Increased home working and a desire for more space has led to a shift in demand and driven a rush to buy, pushing housing activity up by 40 per cent year-on-year, according to Zoopla, and driven mortgage demand to the highest level in a decade.
Russell Galley, managing director at Halifax said: “While the economy should begin to recover in 2021, helped by the roll-out of Covid vaccines, the jobs market will inevitably adjust to the changes in demand that are occurring, and unemployment is expected to rise. With the stamp duty holiday also due to expire in March – and lower levels of demand – housing market activity is likely to slow.”
However, Galley said that ‘unprecedented government support for furloughed workers and the self-employed has prevented a sharp fall in earnings for many households and that those hit financially hardest by Covid – the young and the lower paid – are less active in the housing market.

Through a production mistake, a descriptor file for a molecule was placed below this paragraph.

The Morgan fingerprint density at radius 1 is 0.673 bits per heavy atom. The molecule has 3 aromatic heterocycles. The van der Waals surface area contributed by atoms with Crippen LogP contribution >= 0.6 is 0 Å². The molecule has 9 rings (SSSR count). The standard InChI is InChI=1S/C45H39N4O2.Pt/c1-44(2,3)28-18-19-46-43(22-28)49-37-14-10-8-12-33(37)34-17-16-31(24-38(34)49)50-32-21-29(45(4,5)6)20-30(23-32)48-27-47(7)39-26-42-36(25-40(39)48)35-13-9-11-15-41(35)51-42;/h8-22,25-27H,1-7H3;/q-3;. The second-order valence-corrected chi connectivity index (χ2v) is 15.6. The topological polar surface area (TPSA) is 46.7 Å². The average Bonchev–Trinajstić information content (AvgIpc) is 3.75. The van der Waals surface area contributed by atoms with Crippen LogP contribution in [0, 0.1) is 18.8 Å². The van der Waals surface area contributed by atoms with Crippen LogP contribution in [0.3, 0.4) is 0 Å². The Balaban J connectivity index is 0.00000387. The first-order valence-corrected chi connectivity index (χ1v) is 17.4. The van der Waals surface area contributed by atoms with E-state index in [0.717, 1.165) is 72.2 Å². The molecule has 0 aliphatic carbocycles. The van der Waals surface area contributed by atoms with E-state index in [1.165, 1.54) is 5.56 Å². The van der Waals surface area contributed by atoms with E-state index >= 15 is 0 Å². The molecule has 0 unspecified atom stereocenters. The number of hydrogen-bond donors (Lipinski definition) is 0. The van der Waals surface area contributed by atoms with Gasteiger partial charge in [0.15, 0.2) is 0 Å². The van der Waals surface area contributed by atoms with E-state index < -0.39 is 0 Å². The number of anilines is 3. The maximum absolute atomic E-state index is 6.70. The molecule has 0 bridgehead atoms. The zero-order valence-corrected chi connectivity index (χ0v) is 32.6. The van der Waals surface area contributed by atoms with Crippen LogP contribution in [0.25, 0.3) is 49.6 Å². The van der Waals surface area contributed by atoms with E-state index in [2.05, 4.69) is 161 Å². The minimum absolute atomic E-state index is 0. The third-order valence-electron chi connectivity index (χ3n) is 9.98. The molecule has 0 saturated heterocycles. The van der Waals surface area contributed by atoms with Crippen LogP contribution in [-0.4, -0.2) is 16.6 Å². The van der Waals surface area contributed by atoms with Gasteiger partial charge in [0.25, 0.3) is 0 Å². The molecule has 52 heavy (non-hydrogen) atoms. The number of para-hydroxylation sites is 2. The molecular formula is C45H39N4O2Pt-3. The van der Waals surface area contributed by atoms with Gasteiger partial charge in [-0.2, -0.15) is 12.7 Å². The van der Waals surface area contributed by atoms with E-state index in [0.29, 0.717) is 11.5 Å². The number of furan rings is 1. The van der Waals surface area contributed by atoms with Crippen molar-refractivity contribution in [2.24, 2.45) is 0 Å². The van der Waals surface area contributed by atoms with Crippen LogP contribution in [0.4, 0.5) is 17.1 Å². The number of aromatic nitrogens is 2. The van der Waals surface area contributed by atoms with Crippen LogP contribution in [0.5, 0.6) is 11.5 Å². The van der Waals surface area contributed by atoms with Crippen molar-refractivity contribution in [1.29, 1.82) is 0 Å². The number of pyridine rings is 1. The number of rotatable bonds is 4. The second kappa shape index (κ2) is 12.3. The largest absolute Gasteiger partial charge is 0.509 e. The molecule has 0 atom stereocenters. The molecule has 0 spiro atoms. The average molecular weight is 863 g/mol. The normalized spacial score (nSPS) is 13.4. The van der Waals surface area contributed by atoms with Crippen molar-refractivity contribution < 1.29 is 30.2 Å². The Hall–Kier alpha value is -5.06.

Galley added that this meant the summer surge was likely to be replaced by price falls but added that forecasting uncertainty was also higher.
“It is also important to note that such a fall would only partially reverse the almost £18,000, or 7.6 per cent increase in average prices experienced over the past 12 months.”
He said: “The key long-term issue for the housing market remains the inequality between generations and across the income spectrum, and specifically the ability of the young and lower-paid to access good quality housing that meets their needs. The impact on the economy of Covid will therefore only increase the need to prioritise improved housing availability and affordability.”